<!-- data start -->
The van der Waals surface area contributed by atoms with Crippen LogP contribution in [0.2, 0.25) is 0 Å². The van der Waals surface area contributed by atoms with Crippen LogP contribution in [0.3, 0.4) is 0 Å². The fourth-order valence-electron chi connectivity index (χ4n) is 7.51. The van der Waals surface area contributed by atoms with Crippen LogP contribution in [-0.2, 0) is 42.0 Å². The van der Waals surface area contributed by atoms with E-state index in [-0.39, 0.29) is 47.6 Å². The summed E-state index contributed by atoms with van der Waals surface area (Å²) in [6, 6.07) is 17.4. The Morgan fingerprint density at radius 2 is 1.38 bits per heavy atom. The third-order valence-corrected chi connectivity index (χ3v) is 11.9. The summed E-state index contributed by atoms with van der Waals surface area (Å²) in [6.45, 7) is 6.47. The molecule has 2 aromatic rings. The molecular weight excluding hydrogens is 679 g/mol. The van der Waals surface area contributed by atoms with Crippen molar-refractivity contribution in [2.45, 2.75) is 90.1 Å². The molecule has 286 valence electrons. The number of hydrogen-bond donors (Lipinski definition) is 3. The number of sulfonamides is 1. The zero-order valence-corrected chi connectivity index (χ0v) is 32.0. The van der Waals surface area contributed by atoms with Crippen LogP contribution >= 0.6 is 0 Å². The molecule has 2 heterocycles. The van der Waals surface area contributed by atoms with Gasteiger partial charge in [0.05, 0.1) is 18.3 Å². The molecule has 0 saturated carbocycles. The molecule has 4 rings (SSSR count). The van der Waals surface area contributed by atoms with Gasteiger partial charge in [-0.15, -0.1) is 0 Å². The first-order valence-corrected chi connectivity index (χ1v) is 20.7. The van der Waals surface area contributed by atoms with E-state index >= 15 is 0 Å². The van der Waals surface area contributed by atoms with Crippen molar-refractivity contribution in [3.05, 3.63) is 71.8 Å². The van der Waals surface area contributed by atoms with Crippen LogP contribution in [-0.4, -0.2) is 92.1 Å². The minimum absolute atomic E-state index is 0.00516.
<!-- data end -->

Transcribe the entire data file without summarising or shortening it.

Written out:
The van der Waals surface area contributed by atoms with Crippen LogP contribution in [0.2, 0.25) is 0 Å². The van der Waals surface area contributed by atoms with Crippen LogP contribution in [0.3, 0.4) is 0 Å². The fourth-order valence-electron chi connectivity index (χ4n) is 7.51. The van der Waals surface area contributed by atoms with Crippen LogP contribution in [-0.2, 0) is 42.0 Å². The van der Waals surface area contributed by atoms with E-state index in [-0.39, 0.29) is 47.6 Å². The summed E-state index contributed by atoms with van der Waals surface area (Å²) in [6, 6.07) is 17.4. The Morgan fingerprint density at radius 2 is 1.38 bits per heavy atom. The third-order valence-corrected chi connectivity index (χ3v) is 11.9. The summed E-state index contributed by atoms with van der Waals surface area (Å²) in [6.45, 7) is 6.47. The molecule has 2 aromatic rings. The molecular weight excluding hydrogens is 679 g/mol. The van der Waals surface area contributed by atoms with Crippen molar-refractivity contribution in [2.45, 2.75) is 90.1 Å². The molecule has 286 valence electrons. The number of hydrogen-bond donors (Lipinski definition) is 3. The number of sulfonamides is 1. The zero-order valence-corrected chi connectivity index (χ0v) is 32.0. The van der Waals surface area contributed by atoms with Crippen LogP contribution >= 0.6 is 0 Å². The molecule has 2 heterocycles. The van der Waals surface area contributed by atoms with Gasteiger partial charge in [0.05, 0.1) is 18.3 Å². The molecule has 0 saturated carbocycles. The molecule has 4 rings (SSSR count). The van der Waals surface area contributed by atoms with Gasteiger partial charge in [-0.15, -0.1) is 0 Å². The first-order valence-corrected chi connectivity index (χ1v) is 20.7. The van der Waals surface area contributed by atoms with E-state index >= 15 is 0 Å². The van der Waals surface area contributed by atoms with Crippen molar-refractivity contribution in [3.05, 3.63) is 71.8 Å². The van der Waals surface area contributed by atoms with Crippen LogP contribution in [-0.4, -0.2) is 92.1 Å². The minimum absolute atomic E-state index is 0.00516.